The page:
Week 7 Recap
Week 7 was a very good one for the model. While the players at the top of the model underperformed for a second week, those further down the list put up respectable and, in the case of Marvin Jones, spectacular weeks. Jones at just 1.3 percent ownership is precisely the type of player the model is trying to uncover.
Overall the hit rate (defined loosely as performance exceeding projected based on opportunity) for Week 7 was just over 40 percent, but could have easily been higher if players like Mike Williams weren’t overthrown by 4 feet in the end zone, and if Ted Ginn wasn’t tackled near the goal line after an underthrown ball by Teddy Bridgewater. Just saying, it’s not that I’m tilted at all.
Here are the full results for Week 7:
|Sterling Shepard||NYG||13.1||OUT – Concussion|
|Parris Campbell||IND||10||OUT – Abdomen|
|Christian Kirk||ARI||8.6||OUT – Ankle|
The Buy-Low model uses target share and air yards to estimate a player’s expected production in the passing game, then highlights the players that underperformed relative to expectation. The key insight behind the model is that opportunity is sticky and production (in the form of catches and touchdowns) is not. You want to buy the signal and fade the noise, and the model helps us do just that.
The out of sample r-squared for the model for this week is 0.57 (down 1 points from 0.58 last week).
Editor’s Note: Before using the model, we strongly suggest everyone read Josh’s article introducing the concept here. We also recommend you listen to his interview with Adam Levitan in Episode 4 of the ETR podcast.
In general, pay most attention to the projection column as it reflects the value of the opportunity each player received. The next piece of information you should weigh is the size of the difference between what the model says a normal game from this player should be given his opportunity, and his actual performance in the recent past. The larger this difference, the greater the chance that the public will be fading the player, making him low-owned. And while we might be tempted to infer that larger differences might lead to a stronger “rubber band” regression effect, it’s typically the case that what dominates is the opportunity.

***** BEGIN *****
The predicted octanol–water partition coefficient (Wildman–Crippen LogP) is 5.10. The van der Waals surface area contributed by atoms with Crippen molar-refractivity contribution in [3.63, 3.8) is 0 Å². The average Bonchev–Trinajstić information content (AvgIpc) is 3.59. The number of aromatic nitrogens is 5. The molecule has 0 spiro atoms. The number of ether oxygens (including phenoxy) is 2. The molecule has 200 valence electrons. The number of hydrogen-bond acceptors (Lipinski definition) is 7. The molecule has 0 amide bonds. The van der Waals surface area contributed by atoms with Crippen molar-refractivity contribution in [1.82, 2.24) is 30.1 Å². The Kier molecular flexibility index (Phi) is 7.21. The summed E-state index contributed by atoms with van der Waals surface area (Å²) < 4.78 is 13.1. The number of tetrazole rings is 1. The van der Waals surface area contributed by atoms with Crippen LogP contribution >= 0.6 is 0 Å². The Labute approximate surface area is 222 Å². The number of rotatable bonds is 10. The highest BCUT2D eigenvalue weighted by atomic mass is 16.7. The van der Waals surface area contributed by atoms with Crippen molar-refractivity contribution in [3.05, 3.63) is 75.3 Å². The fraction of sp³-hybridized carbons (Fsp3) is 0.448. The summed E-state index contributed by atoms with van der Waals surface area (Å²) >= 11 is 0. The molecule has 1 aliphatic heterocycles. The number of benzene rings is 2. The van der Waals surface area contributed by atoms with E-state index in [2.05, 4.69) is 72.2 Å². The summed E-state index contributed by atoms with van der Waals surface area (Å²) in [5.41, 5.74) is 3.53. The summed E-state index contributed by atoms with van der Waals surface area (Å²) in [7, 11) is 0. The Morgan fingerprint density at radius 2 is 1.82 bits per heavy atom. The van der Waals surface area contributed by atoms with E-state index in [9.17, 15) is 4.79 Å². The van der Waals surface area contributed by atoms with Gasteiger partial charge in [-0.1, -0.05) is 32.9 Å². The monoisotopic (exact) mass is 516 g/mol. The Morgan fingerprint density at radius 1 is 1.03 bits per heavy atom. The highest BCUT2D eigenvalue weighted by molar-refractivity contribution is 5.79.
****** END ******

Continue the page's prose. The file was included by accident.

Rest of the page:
* Projection = The full-PPR projection the model gives for a player for the rest of the season based upon his opportunity in the previous three games.
* Actual = A player’s average PPR points per game over the past three games.
* Difference = The difference between projection and previous week result in full-PPR fantasy points.
Teams on BYE this Week are: the Baltimore Ravens and the Dallas Cowboys.
|Player||Team||Projection||Actual||Difference||Main slate DK salary|
- Mike Williams returns at the top spot on the buy low for a third week in a row. Williams nearly had a touchdown Sunday as the Chargers continue to find new and exciting ways to lose, including overthrowing their 6’4” 220 pound wideout. The math says stay the course and keep starting him. At just $4000 on DK, fitting him in your tournament lineups shouldn’t be too difficult.
- Mike Evans is back on the list. Long time readers will recall that way back in Week 3 after appearing on the buy low Evans produced an explosive performance. In the past four weeks he has nearly equalled Chris Godwin’s share of team air yards and is trailing him by 2 targets a game on average. Yet his PPR point total is 37.5 to Godwin’s 97.8 over those four games. Positive mean reversion appears to be on the horizon.
- Jamison Crowder was not the high-floor, high-upside play I envisioned in Week 7 against New England, but he might be Week 8. Sam Darnold looked lost and broken, but things can change quickly in the NFL. Recency bias will be on your side, and at $4800 the price is right to take a shot on either Crowder or teammates Robby Anderson and Demaryius Thomas. Anderson also made the list, costs just $100 more, and actually has a higher projected PPR total based on his recent opportunity.